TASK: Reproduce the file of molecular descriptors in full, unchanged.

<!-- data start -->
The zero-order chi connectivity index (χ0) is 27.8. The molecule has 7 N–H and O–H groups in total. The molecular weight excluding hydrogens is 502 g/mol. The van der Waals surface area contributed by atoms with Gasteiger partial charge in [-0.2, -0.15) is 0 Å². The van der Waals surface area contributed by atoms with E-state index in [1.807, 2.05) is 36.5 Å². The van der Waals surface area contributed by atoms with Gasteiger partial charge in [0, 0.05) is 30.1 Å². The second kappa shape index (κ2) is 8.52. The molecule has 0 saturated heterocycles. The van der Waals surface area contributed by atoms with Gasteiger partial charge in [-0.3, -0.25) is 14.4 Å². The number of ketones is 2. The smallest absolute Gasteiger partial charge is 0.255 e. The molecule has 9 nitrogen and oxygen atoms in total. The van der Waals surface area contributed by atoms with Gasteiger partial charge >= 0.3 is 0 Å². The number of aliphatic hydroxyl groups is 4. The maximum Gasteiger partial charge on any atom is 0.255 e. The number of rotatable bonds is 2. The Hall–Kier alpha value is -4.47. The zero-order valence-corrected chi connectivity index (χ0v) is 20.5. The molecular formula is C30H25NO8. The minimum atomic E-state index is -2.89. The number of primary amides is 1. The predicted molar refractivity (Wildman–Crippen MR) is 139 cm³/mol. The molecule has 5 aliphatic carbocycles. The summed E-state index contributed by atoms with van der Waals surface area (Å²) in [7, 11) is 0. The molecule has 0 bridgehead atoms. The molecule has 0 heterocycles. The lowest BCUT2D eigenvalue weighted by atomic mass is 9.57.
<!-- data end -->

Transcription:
The zero-order chi connectivity index (χ0) is 27.8. The molecule has 7 N–H and O–H groups in total. The molecular weight excluding hydrogens is 502 g/mol. The van der Waals surface area contributed by atoms with Gasteiger partial charge in [-0.2, -0.15) is 0 Å². The van der Waals surface area contributed by atoms with E-state index in [1.807, 2.05) is 36.5 Å². The van der Waals surface area contributed by atoms with Gasteiger partial charge in [0, 0.05) is 30.1 Å². The second kappa shape index (κ2) is 8.52. The molecule has 0 saturated heterocycles. The van der Waals surface area contributed by atoms with Gasteiger partial charge in [-0.3, -0.25) is 14.4 Å². The number of ketones is 2. The smallest absolute Gasteiger partial charge is 0.255 e. The molecule has 9 nitrogen and oxygen atoms in total. The van der Waals surface area contributed by atoms with Gasteiger partial charge >= 0.3 is 0 Å². The number of aliphatic hydroxyl groups is 4. The maximum Gasteiger partial charge on any atom is 0.255 e. The number of rotatable bonds is 2. The Hall–Kier alpha value is -4.47. The zero-order valence-corrected chi connectivity index (χ0v) is 20.5. The molecular formula is C30H25NO8. The minimum atomic E-state index is -2.89. The number of primary amides is 1. The predicted molar refractivity (Wildman–Crippen MR) is 139 cm³/mol. The molecule has 5 aliphatic carbocycles. The summed E-state index contributed by atoms with van der Waals surface area (Å²) in [7, 11) is 0. The molecule has 0 bridgehead atoms. The molecule has 0 heterocycles. The lowest BCUT2D eigenvalue weighted by atomic mass is 9.57.